So my main career has been in a variety of libraries, across several different Australian states, but in between I’ve worked in plumbing supply stores, where I learnt more about bathroom fittings and swearing that I ever needed. I’ve sold bread at dusty country markets and learnt about customer service and the difference between a baguette and a French stick. I spent my Uni holidays working on a cattle station in outback Queensland where I learnt about how to test a cow for pregnancy and how to muster cattle on horseback so you don’t cause a stampede. I also learnt on that first cattle muster not to be arrogant about the education I was getting. I was told to ride at the back of the mob and another jackaroo must have seen the look of disappointment on my face. He brought his horse over near mine, smiled at me and said,
“So Clancy rode to wheel them – he was racing on the wing
Where the best and boldest riders take their place”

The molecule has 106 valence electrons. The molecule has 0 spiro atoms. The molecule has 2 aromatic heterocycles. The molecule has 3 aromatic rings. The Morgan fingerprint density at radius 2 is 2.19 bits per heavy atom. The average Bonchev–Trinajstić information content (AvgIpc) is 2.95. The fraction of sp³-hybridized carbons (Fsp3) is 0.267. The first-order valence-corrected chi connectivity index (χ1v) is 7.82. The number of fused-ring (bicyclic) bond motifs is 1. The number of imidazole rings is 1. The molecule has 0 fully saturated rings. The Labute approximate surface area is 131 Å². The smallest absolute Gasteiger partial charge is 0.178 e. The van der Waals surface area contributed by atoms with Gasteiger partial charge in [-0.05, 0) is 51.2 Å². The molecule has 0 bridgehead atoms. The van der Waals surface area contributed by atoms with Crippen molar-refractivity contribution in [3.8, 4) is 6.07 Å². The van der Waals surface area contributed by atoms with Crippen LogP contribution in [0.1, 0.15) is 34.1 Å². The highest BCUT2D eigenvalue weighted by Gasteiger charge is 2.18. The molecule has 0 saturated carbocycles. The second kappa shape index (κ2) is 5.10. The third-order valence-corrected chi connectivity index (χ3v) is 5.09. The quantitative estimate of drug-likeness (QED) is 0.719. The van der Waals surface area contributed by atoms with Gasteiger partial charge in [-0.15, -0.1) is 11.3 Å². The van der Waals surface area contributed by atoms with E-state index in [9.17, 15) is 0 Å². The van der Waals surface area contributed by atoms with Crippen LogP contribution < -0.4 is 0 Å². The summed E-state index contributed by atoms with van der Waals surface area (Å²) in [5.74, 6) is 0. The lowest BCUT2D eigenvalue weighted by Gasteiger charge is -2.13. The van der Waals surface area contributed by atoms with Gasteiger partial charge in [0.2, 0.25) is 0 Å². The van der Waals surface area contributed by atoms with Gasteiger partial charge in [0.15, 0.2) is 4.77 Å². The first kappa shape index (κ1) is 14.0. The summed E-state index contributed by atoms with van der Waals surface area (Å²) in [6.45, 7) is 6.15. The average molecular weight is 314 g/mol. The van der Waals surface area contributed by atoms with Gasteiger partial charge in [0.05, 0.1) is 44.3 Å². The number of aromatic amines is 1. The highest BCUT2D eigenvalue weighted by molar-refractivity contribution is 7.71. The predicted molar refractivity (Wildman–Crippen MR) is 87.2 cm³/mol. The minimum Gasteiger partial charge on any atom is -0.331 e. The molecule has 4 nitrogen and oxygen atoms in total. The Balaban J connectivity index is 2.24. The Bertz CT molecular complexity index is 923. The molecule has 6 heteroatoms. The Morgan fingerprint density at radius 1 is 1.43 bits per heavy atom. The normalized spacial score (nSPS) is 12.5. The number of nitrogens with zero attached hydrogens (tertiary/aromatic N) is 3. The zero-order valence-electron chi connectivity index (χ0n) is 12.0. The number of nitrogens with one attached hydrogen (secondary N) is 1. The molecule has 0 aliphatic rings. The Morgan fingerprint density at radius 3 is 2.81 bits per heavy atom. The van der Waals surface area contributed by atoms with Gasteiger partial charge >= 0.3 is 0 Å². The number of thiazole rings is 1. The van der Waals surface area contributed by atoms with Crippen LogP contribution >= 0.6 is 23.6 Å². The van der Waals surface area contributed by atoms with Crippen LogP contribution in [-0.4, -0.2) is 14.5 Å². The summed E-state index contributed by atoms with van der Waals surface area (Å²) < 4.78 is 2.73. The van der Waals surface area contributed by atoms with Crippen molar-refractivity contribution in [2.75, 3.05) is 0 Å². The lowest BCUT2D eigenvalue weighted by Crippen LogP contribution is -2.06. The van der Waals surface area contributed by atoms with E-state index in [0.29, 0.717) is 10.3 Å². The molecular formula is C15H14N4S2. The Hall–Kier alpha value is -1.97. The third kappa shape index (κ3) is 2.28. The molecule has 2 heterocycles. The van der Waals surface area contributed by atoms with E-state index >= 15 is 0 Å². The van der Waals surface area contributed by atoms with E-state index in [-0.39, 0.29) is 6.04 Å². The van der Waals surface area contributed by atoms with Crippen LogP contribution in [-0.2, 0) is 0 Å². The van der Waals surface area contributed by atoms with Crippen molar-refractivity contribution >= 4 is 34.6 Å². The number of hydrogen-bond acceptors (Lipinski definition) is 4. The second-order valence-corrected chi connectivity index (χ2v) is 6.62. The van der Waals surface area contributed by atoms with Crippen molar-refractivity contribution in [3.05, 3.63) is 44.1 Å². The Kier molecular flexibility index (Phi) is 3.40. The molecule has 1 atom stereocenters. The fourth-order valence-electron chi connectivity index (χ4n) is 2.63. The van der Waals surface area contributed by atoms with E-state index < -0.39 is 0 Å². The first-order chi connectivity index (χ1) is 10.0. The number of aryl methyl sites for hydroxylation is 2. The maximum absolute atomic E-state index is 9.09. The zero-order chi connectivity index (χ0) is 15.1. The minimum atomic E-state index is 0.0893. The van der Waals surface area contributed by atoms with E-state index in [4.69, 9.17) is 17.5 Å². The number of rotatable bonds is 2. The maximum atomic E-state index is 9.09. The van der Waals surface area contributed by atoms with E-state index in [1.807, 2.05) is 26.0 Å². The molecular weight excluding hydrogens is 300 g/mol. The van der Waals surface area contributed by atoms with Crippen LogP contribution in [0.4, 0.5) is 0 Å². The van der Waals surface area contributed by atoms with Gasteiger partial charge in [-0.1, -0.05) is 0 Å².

And for the next hour or so we rode along reciting Banjo Patterson poetry, starting with “The man from Snowy River” where that line comes from; a poem that my father used to recite quite frequently. Whenever we were mustering after that, Dave and I would exchange Australian poems and folklore. Not bad for a bloke who finished school at 15 – even to this day I wish I had his knowledge of poetry. No-one else on the cattle station really understood why Dave always called me Clancy, but the name stuck whenever I visited Dingo in Queensland.
My grandfather, the shearers’ cook one, was a brilliant storyteller, although some of the tales he shared probably shouldn’t have been heard by children. I developed my love of storytelling from him and my maternal grandmother, who had a story or rhyme perfect for any situation. In the 2nd month of my 1st permanent job in a library, the children’s librarian went on an extended holiday and no-one was interested in filling in for her. With Archie, Nellie’s and Dave’s stories and poems ringing in my head I volunteered to do it. And that, I have to confess, is where my addiction began. I fell totally and utterly in love with storytelling and went to every workshop and read every book I could get my hands on about the topic. Believe it or not, I often get paid to tell stories and in the most amazing of places. The words that my grandfather used to tell me finally made sense.